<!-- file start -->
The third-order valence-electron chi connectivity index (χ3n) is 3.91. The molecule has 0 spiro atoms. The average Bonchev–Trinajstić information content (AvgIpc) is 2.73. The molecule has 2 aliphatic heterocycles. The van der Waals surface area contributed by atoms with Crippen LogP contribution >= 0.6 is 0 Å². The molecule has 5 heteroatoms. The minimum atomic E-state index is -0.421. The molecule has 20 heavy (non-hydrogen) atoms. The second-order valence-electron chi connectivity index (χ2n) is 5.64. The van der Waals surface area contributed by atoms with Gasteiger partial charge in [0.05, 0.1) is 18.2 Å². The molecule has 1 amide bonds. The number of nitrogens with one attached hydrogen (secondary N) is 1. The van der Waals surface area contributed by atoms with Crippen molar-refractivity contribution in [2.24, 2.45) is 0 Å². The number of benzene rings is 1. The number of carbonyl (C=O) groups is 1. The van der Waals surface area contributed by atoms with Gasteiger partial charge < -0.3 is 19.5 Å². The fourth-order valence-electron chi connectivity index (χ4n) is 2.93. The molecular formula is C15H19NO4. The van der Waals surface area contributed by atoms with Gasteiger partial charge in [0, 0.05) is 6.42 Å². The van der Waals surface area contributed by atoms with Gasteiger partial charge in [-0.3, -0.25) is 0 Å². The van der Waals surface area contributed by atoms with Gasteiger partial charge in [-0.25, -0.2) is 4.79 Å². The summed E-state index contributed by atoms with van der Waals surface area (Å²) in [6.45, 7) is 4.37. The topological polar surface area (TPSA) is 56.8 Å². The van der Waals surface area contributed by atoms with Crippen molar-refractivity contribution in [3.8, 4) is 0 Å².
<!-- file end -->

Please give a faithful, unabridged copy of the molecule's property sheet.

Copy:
The third-order valence-electron chi connectivity index (χ3n) is 3.91. The molecule has 0 spiro atoms. The average Bonchev–Trinajstić information content (AvgIpc) is 2.73. The molecule has 2 aliphatic heterocycles. The van der Waals surface area contributed by atoms with Crippen LogP contribution >= 0.6 is 0 Å². The molecule has 5 heteroatoms. The minimum atomic E-state index is -0.421. The molecule has 20 heavy (non-hydrogen) atoms. The second-order valence-electron chi connectivity index (χ2n) is 5.64. The van der Waals surface area contributed by atoms with Gasteiger partial charge in [0.05, 0.1) is 18.2 Å². The molecule has 1 amide bonds. The number of nitrogens with one attached hydrogen (secondary N) is 1. The van der Waals surface area contributed by atoms with Crippen molar-refractivity contribution in [2.24, 2.45) is 0 Å². The number of benzene rings is 1. The number of carbonyl (C=O) groups is 1. The van der Waals surface area contributed by atoms with Gasteiger partial charge < -0.3 is 19.5 Å². The fourth-order valence-electron chi connectivity index (χ4n) is 2.93. The molecular formula is C15H19NO4. The van der Waals surface area contributed by atoms with Gasteiger partial charge in [0, 0.05) is 6.42 Å². The van der Waals surface area contributed by atoms with Gasteiger partial charge in [-0.3, -0.25) is 0 Å². The van der Waals surface area contributed by atoms with Gasteiger partial charge in [-0.25, -0.2) is 4.79 Å². The summed E-state index contributed by atoms with van der Waals surface area (Å²) in [6.45, 7) is 4.37. The topological polar surface area (TPSA) is 56.8 Å². The van der Waals surface area contributed by atoms with Crippen molar-refractivity contribution in [3.8, 4) is 0 Å².